In indirect processes, the additively manufactured parts are typically used as
- Master patterns or lost patterns for investment casting to produce final metal parts
- Master patterns for vacuum casting to produce final metal and plastic parts
- Lost molds and cores for sand casting to produce final metal parts
- Tools for die casting to produce final metal parts
- Tools for injection molding to produce final plastic parts
Advantages / disadvantages
In indirect processes, the final parts are produced with a traditional manufacturing technology. Therefore, the parts are produced in standard materials with well-known mechanical characteristics. Indirect processes often become price competitive when the number of required identical parts increase. Using additive manufacturing within the traditional process can reduce cost and/or allows more complex geometries.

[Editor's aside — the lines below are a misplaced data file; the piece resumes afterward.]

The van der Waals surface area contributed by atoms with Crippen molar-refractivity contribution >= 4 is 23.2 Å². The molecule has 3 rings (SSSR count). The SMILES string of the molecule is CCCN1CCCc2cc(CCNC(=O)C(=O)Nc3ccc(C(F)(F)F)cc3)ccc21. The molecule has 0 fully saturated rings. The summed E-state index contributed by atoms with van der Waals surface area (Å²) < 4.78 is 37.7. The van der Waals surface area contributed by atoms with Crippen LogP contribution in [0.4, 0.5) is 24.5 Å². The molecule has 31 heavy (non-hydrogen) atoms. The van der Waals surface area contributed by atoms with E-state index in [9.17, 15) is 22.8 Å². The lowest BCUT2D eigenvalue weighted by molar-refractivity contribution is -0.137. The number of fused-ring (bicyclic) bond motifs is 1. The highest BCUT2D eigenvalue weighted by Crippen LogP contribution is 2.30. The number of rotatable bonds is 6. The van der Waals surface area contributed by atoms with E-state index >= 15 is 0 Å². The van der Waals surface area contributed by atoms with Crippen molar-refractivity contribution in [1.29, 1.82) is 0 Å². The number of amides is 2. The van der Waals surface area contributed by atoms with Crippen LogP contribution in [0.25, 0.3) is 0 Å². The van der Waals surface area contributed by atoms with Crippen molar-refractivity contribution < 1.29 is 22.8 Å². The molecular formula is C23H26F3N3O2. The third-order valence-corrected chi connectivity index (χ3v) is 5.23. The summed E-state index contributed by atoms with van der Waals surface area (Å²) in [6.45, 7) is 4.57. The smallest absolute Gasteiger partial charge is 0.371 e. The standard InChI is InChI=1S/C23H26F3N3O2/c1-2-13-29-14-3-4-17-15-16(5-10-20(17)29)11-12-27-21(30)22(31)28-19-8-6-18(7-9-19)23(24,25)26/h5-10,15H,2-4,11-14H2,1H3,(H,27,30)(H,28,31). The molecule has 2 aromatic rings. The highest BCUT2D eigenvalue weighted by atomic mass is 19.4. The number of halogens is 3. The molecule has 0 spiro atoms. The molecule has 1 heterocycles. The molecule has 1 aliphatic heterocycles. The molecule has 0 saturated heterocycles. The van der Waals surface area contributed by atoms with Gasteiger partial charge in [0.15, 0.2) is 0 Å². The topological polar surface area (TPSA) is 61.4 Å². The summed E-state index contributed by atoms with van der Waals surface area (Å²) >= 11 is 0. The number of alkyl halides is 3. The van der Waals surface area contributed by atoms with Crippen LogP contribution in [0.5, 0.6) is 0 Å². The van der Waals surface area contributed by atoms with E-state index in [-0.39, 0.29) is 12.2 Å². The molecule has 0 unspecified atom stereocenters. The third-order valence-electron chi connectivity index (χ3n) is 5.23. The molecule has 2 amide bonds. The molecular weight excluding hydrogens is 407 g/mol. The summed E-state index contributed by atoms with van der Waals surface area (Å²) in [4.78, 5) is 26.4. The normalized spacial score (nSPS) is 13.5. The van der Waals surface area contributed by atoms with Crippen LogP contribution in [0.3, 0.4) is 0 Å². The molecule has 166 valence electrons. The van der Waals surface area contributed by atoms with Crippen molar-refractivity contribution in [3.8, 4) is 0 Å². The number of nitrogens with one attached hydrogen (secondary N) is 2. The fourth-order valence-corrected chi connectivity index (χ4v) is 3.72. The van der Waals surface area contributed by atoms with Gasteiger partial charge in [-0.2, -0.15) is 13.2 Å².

The final parts are not produced directly with additive manufacturing. The utilization of traditional techniques is often limiting the high degrees of design freedom usually available with additive manufacturing. Further, indirect processes are often not price competitive at low quantities and have longer lead times.
Compare to other 3d printing technologies
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